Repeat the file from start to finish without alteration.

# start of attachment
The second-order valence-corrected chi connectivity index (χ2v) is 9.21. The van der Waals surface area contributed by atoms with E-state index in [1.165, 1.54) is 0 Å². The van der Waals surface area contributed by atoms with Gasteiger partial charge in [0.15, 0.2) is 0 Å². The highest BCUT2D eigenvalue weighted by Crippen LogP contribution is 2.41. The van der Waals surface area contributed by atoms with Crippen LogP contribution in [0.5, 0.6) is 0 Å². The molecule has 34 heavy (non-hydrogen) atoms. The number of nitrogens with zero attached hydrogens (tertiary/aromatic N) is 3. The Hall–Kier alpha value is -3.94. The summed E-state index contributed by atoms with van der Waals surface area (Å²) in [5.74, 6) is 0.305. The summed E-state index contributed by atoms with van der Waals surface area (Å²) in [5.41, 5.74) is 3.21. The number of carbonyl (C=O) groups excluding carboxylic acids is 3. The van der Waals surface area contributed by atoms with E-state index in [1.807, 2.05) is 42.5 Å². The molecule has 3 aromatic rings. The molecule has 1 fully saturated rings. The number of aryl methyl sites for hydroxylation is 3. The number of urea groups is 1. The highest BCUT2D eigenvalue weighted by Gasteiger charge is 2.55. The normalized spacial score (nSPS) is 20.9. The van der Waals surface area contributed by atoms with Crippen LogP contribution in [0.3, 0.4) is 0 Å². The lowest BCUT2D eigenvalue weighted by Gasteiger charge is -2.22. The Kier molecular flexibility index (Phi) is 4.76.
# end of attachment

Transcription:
The second-order valence-corrected chi connectivity index (χ2v) is 9.21. The van der Waals surface area contributed by atoms with E-state index in [1.165, 1.54) is 0 Å². The van der Waals surface area contributed by atoms with Gasteiger partial charge in [0.15, 0.2) is 0 Å². The highest BCUT2D eigenvalue weighted by Crippen LogP contribution is 2.41. The van der Waals surface area contributed by atoms with Crippen LogP contribution in [0.5, 0.6) is 0 Å². The molecule has 34 heavy (non-hydrogen) atoms. The number of nitrogens with zero attached hydrogens (tertiary/aromatic N) is 3. The Hall–Kier alpha value is -3.94. The summed E-state index contributed by atoms with van der Waals surface area (Å²) in [5.74, 6) is 0.305. The summed E-state index contributed by atoms with van der Waals surface area (Å²) in [5.41, 5.74) is 3.21. The number of carbonyl (C=O) groups excluding carboxylic acids is 3. The van der Waals surface area contributed by atoms with E-state index in [1.807, 2.05) is 42.5 Å². The molecule has 3 aromatic rings. The molecule has 1 fully saturated rings. The number of aryl methyl sites for hydroxylation is 3. The number of urea groups is 1. The highest BCUT2D eigenvalue weighted by Gasteiger charge is 2.55. The normalized spacial score (nSPS) is 20.9. The van der Waals surface area contributed by atoms with Crippen LogP contribution in [0.3, 0.4) is 0 Å². The lowest BCUT2D eigenvalue weighted by Gasteiger charge is -2.22. The Kier molecular flexibility index (Phi) is 4.76.